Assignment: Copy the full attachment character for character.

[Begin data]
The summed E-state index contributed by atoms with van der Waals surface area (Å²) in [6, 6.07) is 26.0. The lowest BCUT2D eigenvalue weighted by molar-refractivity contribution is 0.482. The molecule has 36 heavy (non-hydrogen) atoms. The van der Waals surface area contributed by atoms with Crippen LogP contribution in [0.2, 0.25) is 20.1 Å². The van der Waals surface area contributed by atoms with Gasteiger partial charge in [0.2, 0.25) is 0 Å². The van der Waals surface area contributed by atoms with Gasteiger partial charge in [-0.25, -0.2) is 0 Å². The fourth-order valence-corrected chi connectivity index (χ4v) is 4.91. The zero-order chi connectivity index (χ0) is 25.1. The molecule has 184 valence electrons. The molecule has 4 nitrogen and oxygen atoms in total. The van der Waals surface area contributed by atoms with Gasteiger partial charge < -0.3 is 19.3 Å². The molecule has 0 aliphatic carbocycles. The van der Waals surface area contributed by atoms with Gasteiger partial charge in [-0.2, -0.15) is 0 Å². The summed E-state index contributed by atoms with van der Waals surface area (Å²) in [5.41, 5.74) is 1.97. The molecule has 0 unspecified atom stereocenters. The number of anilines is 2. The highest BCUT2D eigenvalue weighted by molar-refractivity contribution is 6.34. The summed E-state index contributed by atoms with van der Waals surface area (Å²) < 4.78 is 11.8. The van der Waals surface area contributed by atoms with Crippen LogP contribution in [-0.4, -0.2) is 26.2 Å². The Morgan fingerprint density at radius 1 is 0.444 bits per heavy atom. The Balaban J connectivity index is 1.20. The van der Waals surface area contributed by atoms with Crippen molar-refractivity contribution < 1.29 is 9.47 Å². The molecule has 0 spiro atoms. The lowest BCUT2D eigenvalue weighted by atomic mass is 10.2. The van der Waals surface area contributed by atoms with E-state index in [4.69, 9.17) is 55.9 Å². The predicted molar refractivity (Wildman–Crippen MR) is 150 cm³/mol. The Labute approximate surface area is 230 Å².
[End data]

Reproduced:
The summed E-state index contributed by atoms with van der Waals surface area (Å²) in [6, 6.07) is 26.0. The lowest BCUT2D eigenvalue weighted by molar-refractivity contribution is 0.482. The molecule has 36 heavy (non-hydrogen) atoms. The van der Waals surface area contributed by atoms with Crippen LogP contribution in [0.2, 0.25) is 20.1 Å². The van der Waals surface area contributed by atoms with Gasteiger partial charge in [0.2, 0.25) is 0 Å². The van der Waals surface area contributed by atoms with Gasteiger partial charge in [-0.25, -0.2) is 0 Å². The fourth-order valence-corrected chi connectivity index (χ4v) is 4.91. The zero-order chi connectivity index (χ0) is 25.1. The molecule has 184 valence electrons. The molecule has 4 nitrogen and oxygen atoms in total. The van der Waals surface area contributed by atoms with Gasteiger partial charge < -0.3 is 19.3 Å². The molecule has 0 aliphatic carbocycles. The van der Waals surface area contributed by atoms with Gasteiger partial charge in [-0.2, -0.15) is 0 Å². The summed E-state index contributed by atoms with van der Waals surface area (Å²) in [5.41, 5.74) is 1.97. The molecule has 0 unspecified atom stereocenters. The number of anilines is 2. The highest BCUT2D eigenvalue weighted by molar-refractivity contribution is 6.34. The summed E-state index contributed by atoms with van der Waals surface area (Å²) < 4.78 is 11.8. The van der Waals surface area contributed by atoms with Crippen LogP contribution in [-0.4, -0.2) is 26.2 Å². The Morgan fingerprint density at radius 1 is 0.444 bits per heavy atom. The Balaban J connectivity index is 1.20. The van der Waals surface area contributed by atoms with Crippen molar-refractivity contribution < 1.29 is 9.47 Å². The molecule has 0 spiro atoms. The lowest BCUT2D eigenvalue weighted by atomic mass is 10.2. The van der Waals surface area contributed by atoms with E-state index in [4.69, 9.17) is 55.9 Å². The predicted molar refractivity (Wildman–Crippen MR) is 150 cm³/mol. The Labute approximate surface area is 230 Å².